In 2007, the Administrative Office of the U.S. Courts revitalized a little-known program to “foster communication” between the judicial and legislative branches, enabling federal appellate judges to send to Congress, without further comment, opinions “that describe possible technical problems in statutes.” In our view, such a program is sensible: The Judiciary is uniquely situated to identify problematic statutory text. But this protocol also gives rise to several questions, including, perhaps most prominently: What happened next? Did the appellate courts send any opinions to Congress? And did Congress respond? In this Essay, prepared for a symposium on judicial reform, we analyze and assess this statutory opinion transmission project.
We set out the recent statistics for this interbranch protocol and then describe in detail some of the issues identified and addressed by the courts and Congress. These data and examples suggest that this interbranch protocol has indeed helped to foster communication between the Judiciary and Congress. But we also suspect that this communications channel is well below its capacity and, indeed, its utility. And so our proposal for reform is simple: We ask judges to send more opinions to Congress. To ground our reform, first, we think the Judiciary should further institutionalize the internal processes that helped to form this interbranch channel in the first instance. Second, we think the Judiciary should presumptively transmit to Congress any opinion that identifies judicial disagreement over the meaning of statutory text, no matter whether that disagreement is evinced by way of a concurrence, dissent, or circuit conflict. These steps, we hope, will lead both to improved statutory text, as well as to improved interbranch communication.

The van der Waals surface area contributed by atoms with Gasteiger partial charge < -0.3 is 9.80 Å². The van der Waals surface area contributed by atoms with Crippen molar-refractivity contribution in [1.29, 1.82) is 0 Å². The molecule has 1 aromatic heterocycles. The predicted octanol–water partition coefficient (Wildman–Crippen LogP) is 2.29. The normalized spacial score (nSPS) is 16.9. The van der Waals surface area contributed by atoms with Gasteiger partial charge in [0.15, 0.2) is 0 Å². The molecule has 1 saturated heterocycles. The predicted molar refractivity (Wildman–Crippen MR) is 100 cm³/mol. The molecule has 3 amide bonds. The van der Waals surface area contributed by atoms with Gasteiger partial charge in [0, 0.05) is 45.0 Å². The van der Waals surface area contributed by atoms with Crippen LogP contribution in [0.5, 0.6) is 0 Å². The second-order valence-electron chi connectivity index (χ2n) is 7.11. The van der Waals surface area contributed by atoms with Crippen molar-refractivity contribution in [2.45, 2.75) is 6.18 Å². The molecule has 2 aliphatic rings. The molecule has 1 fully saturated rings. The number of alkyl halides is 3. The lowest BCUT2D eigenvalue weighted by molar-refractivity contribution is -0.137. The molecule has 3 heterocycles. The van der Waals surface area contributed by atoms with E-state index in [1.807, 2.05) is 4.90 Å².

Questions of judicial reform have begun once more to occupy a significant portion of our scholarly, legal, and political discourse. From the projects for this Symposium to the platforms of major national politicians, scholars and policy-makers are considering myriad proposals to alter the structures and procedures of the federal courts. These proposals include increasing the size of the Judiciary or the Supreme Court, changing the criteria for selecting and retaining federal judges, and substantially altering the courts’ dockets.
But the Judiciary does not, of course, stand alone. And so we think advocates for judicial reform should also consider how we might improve how that institution relates to, and interacts with, the other branches of government. This Essay begins to undertake that venture with one example—the modest but vital statutory opinion transmission project (the “Project”) directly connecting the work of the Judiciary with the work of Congress.